Can Latin America Avoid Another Lost Decade?
As Latin America enters the 2020s, it must take steps to ensure that the next five years are not lost. Yes, the international context will make a difference. But the region’s governments have it within their power to improve economic performance significantly.
BOGOTÁ – In the 1980s, Latin America endured a debt crisis so severe that the entire decade was “lost” to poor economic performance. Since then, other economies – most notably, Japan – have endured their own “lost decades.” But, today, it is again Latin America that is facing difficulties. In fact, it has already lost five years.
Latin America has suffered through a half-decade of anemic growth for the second time since the 1980s, and its lowest-performing quinquennium since World War II. In the region’s previous lost half-decade, after the 1997 East Asian crisis, annual GDP growth averaged 1.2%. In 1980-1985 – the worst five years of the debt crisis – average growth amounted to 0.7%. Over the last five years, it reached a mere 0.4%.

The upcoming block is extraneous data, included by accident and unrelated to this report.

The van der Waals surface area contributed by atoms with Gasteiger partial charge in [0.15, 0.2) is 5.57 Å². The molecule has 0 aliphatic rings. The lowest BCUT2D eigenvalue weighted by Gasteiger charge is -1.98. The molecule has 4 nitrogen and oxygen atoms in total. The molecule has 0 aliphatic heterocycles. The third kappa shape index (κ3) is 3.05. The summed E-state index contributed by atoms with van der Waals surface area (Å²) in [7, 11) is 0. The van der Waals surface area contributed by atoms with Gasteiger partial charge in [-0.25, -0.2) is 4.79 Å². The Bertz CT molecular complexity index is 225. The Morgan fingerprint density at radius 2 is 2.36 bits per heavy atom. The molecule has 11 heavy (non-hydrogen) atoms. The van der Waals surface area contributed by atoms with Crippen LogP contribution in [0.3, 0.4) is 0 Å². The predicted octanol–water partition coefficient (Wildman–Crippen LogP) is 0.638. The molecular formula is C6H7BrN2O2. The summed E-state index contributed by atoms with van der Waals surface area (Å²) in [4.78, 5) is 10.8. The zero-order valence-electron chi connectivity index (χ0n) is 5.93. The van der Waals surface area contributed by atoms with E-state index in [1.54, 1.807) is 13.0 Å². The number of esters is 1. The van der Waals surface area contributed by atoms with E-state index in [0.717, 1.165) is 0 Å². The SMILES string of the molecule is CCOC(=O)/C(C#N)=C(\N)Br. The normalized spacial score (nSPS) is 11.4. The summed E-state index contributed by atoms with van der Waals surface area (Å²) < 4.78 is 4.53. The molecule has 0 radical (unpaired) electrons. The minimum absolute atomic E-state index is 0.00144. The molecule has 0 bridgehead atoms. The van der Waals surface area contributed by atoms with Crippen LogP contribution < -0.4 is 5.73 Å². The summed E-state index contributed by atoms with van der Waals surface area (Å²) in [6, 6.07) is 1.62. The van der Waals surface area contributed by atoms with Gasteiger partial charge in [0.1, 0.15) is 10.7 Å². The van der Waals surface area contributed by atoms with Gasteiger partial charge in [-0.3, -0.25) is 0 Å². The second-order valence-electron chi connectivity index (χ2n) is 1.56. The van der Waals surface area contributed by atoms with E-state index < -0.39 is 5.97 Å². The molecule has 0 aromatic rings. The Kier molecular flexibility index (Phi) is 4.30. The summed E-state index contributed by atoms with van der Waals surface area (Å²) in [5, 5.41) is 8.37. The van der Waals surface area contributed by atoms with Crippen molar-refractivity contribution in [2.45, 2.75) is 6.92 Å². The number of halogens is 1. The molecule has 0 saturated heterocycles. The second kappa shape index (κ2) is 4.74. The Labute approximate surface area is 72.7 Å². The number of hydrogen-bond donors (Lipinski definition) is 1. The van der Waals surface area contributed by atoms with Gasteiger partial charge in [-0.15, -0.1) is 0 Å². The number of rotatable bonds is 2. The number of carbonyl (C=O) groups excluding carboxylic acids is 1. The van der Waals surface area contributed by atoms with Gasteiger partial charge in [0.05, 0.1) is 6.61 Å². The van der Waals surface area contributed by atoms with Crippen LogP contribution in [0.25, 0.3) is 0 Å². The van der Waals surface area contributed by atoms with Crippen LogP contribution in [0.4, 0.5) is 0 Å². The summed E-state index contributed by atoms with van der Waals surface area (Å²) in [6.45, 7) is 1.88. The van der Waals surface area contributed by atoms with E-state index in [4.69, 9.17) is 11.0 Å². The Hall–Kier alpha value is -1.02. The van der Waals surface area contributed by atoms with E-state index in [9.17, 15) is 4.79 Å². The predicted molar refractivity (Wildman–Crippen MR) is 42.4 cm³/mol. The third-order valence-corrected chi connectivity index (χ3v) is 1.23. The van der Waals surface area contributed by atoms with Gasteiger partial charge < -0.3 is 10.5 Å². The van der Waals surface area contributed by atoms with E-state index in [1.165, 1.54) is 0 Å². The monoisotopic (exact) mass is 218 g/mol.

This is partly the result of an unfavorable global environment, reflected in Latin America’s deteriorating terms of trade since 2014, the virtual stagnation of international trade overall, and two years of renewed financial turbulence in emerging economies. But other developing regions have faced the same external headwinds, and every one of them has outperformed Latin America, not only in the last five years, but since 1990 – a period during which annual GDP growth in the region averaged just 2.7%.